1. General Principles of Management and open fractures
– one great pitfall is to focus on the obvious fracture and neglect the soft tissue injuries (or other bony injuries) – BE CAREFUL!!!
– the nature of foreign bodies influences the best imaging technique – ultrasound, x-ray, CT, MRI.
– anesthesia is often best done locally – combined median and radial nerve blocks at the wrist, along with ulnar nerve and dorsal sensory branch block. DO NOT USE EPINEPHRINE
Gustillo classification not very applicable in the hand.
– Classification by Swanson et al. developed for the hand:
Type I – clean wound, no significant contamination, no significant delay in treatment, no systemic illness
Type II – contaminated wound (dirt, debris), bites, river/lake injuries, barnyard injuries, systemic illness, delay > 24 hours to treatment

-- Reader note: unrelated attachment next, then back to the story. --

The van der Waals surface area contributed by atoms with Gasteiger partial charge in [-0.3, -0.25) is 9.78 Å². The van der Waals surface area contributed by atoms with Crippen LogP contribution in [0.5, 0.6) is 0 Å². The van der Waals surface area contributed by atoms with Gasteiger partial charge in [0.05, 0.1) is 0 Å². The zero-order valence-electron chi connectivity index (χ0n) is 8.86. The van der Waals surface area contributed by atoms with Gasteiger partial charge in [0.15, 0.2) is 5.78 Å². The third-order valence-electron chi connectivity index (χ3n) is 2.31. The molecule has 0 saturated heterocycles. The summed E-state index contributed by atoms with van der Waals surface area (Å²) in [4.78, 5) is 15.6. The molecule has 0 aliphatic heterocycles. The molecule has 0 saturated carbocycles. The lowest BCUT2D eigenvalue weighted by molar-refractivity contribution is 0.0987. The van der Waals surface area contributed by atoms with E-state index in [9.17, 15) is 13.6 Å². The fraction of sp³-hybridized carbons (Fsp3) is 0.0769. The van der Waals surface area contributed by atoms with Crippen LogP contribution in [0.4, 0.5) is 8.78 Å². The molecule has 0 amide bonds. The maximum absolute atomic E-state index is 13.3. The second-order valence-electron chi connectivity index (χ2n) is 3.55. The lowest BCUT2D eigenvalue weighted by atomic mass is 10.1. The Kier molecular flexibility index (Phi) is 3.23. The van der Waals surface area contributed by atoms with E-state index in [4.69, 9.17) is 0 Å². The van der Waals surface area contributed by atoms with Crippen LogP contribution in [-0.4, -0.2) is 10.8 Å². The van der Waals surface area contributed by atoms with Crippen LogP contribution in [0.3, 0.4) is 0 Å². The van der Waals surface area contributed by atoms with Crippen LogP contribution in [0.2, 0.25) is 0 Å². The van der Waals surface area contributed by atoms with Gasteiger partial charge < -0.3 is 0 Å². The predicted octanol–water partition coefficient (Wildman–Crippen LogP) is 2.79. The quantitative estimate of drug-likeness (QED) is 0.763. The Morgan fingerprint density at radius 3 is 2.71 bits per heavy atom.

– antibiotics are probably not necessary for Type I wounds – more important to have copious irrigation after thorough debridement; Type II wounds should have ancef, or the addition of an aminoglycoside and/or penicillin
– Type I wounds can be closed primarily
Massive Hand Trauma
– all hand wounds do not require primary closure
– unfortunately, there is a dichotomy between the needs of bony injury and the needs of soft tissue injury in these cases. The bones often require STABILITY, while the soft tissues need MOBILITY to prevent scar formation and contracture. Finding the ideal compromise is often very difficult.
– maintain the thumb-index webspace by stabilizing the thumb metacarpal in full palmar abduction – this prevents a significant, functionally compromising webspace contracture
– Delayed Primary Repair: the principle is to perform definitive operative repair several days after injury after thorough debridement (definitive operative repair would include ORIF, skin grafting, bone grafting, etc…)
– Preserving skeletal length is important for later reconstruction – can do this with K-wires